As Georgia relaxes its COVID-19 lockdown, sustaining assistance to vulnerable persons is key to preventing any renewed outbreak of the virus.
As part of the wider COVID-19 response, the United Nations Development Programme (UNDP) and the UK Government are launching a new initiative to provide home care support and other services to 4,000 vulnerable people at high risk of contracting COVID-19 in Tbilisi and the regions – older people living on their own, persons with chronic diseases and special needs, and people who need some additional support in self-isolation.
With over USD 60,000 in the UK funding, the initiative will be implemented by the Georgia Red Cross Society (GRCS) in close partnership with the Tbilisi City Hall and 29 municipalities across Georgia.
“I have been deeply impressed by Georgia’s response to the COVID-19 pandemic,” said British Ambassador to Georgia Justin McKenzie Smith. “One thing we have learned is that the virus is indiscriminate in who it affects. However, some are particularly vulnerable. The UK is proud to help Georgia’s municipal authorities and the Georgia Red Cross Society to provide professional home care services to those most in need. These services can make a huge difference to people’s lives.”
“Georgia stands out in having protected its elderly and frail population from the ravages of the pandemic,“ said UNDP Head Louisa Vinton. “But particular vigilance is needed now as the economy reopens and social life resumes. With this new initiative, we are assisting those who are most at risk and, at the same time, promoting the idea that care services should be provided to all in need even after the pandemic passes.”
Georgia introduced the Universal Healthcare Programme in 2013, aiming to provide accessible healthcare services to all citizens. However, the programme leaves long-term home care services for older people and persons with special needs mostly to non-governmental organizations (NGOs). According to the data of the Social Service Agency, currently up to 772,300 pensioners are registered in the country, based on the information from the NGOs most of them need professional home care; however, NGOs can only cover about 15 percent of this demand. Tbilisi is the only city in Georgia where home care is partly covered by municipal service providers, but even there, only 1,200 out of 20,000 people in need of professional home care are eligible to receive this service from the municipality.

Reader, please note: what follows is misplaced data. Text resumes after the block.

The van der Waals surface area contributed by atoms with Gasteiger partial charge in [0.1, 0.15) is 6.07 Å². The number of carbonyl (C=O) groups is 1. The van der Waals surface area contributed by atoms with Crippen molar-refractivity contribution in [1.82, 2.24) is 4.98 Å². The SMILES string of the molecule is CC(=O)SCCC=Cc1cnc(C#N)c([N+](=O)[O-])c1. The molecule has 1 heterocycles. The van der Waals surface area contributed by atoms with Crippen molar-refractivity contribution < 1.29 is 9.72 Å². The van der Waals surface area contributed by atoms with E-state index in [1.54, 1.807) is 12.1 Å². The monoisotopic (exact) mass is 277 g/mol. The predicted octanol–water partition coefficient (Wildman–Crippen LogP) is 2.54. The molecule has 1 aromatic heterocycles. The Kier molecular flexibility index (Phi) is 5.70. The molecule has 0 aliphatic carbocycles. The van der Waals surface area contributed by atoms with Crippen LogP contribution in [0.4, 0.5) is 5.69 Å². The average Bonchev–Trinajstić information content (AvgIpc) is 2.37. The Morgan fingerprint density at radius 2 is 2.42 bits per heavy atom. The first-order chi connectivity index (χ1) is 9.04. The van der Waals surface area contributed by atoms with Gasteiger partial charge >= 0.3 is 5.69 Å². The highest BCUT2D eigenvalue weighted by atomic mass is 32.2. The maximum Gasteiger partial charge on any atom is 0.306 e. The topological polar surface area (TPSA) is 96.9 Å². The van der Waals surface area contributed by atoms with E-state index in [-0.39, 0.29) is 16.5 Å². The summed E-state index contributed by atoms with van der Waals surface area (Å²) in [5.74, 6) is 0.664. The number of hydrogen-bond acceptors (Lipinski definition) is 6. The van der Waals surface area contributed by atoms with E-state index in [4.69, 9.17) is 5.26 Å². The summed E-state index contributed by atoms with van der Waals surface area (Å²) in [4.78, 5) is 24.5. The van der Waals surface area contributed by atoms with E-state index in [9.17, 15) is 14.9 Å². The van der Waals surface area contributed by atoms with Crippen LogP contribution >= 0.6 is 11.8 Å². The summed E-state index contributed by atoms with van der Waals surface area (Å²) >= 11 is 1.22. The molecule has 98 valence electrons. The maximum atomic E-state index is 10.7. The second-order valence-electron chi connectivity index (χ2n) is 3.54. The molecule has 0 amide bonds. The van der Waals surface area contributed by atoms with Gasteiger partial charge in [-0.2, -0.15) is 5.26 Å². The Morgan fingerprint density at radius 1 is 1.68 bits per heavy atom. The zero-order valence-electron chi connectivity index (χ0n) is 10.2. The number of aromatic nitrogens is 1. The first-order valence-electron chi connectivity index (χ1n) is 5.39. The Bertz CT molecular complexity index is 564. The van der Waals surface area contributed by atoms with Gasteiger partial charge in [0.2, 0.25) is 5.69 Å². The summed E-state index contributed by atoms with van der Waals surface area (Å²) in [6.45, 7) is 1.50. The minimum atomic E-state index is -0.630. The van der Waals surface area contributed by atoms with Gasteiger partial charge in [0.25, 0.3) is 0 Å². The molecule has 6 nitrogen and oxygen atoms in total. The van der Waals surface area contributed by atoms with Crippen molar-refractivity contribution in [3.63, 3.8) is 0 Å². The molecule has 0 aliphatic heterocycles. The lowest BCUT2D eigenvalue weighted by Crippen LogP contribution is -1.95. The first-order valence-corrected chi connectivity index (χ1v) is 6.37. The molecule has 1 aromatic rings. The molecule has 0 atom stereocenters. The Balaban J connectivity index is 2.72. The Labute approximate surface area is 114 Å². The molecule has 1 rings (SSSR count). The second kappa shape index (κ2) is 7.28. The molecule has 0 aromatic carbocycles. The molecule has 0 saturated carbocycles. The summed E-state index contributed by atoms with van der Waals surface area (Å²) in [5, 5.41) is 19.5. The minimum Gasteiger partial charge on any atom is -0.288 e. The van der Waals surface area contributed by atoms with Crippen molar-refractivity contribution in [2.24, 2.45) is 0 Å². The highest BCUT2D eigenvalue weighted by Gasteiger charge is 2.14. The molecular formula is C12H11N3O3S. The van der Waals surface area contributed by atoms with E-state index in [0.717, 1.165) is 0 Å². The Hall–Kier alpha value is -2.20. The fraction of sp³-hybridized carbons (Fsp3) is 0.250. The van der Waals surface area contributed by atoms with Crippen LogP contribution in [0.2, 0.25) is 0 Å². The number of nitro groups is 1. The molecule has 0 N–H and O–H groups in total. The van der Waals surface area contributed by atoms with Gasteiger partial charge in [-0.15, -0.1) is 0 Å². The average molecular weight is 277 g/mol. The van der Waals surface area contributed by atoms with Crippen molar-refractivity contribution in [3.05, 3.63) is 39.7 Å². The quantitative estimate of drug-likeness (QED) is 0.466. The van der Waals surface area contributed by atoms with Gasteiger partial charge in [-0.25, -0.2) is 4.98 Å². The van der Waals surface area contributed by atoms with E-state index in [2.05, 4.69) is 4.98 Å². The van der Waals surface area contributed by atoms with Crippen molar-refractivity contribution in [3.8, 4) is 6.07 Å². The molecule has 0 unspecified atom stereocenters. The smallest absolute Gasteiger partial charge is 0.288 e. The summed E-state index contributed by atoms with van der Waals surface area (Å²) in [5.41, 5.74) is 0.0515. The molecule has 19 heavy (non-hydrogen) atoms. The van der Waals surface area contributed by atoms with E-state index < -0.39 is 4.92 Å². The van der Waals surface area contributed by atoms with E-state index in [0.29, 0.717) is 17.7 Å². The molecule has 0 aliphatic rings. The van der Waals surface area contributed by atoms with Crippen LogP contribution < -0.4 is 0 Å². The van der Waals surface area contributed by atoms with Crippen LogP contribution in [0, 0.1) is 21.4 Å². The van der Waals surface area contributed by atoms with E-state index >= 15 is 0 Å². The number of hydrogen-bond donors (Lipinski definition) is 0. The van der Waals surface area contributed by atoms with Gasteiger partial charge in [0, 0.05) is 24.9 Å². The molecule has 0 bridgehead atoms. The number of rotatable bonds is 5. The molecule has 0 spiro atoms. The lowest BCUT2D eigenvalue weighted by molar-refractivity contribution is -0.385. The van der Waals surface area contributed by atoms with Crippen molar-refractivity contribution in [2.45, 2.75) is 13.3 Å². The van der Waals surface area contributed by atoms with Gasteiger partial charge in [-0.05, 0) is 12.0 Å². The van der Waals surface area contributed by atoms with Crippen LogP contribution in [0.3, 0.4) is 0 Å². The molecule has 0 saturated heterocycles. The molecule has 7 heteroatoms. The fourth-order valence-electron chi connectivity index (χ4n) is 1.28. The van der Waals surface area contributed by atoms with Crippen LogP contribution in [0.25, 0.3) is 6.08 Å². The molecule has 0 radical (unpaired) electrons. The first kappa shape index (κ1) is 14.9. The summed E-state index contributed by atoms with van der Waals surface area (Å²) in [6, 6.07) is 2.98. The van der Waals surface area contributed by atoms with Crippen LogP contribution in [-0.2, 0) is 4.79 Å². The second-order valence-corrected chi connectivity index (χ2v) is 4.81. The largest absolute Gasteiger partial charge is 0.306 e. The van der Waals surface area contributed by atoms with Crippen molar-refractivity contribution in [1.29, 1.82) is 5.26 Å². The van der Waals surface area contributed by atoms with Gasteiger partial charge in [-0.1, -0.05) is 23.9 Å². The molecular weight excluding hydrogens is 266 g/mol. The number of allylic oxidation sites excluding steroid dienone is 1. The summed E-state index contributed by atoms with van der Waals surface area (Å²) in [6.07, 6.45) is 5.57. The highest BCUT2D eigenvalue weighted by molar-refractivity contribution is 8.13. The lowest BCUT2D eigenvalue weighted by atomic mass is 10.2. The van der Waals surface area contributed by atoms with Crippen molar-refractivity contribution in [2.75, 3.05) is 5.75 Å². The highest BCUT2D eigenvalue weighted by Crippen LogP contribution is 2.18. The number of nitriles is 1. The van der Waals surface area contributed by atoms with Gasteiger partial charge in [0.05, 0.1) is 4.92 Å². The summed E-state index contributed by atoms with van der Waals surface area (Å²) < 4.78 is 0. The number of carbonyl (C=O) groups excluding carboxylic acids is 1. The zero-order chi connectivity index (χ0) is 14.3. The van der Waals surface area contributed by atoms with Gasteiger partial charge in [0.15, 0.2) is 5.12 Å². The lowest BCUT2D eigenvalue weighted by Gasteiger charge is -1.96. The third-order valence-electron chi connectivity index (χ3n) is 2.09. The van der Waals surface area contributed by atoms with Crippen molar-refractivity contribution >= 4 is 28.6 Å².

The UNDP and UK initiative will provide professional and community-based home care services to 4,000 beneficiaries in Tbilisi and 29 municipalities across the country. In addition, GRCS will launch an online learning platform for home care staff, volunteers and informal caregivers, to equip them with the knowledge and skills needed to deliver professional and community-based home care.
The assistance to home care services is part of a wider programme to support the ongoing Public Administration Reform in Georgia that is implemented by UNDP with funds from the UK Government.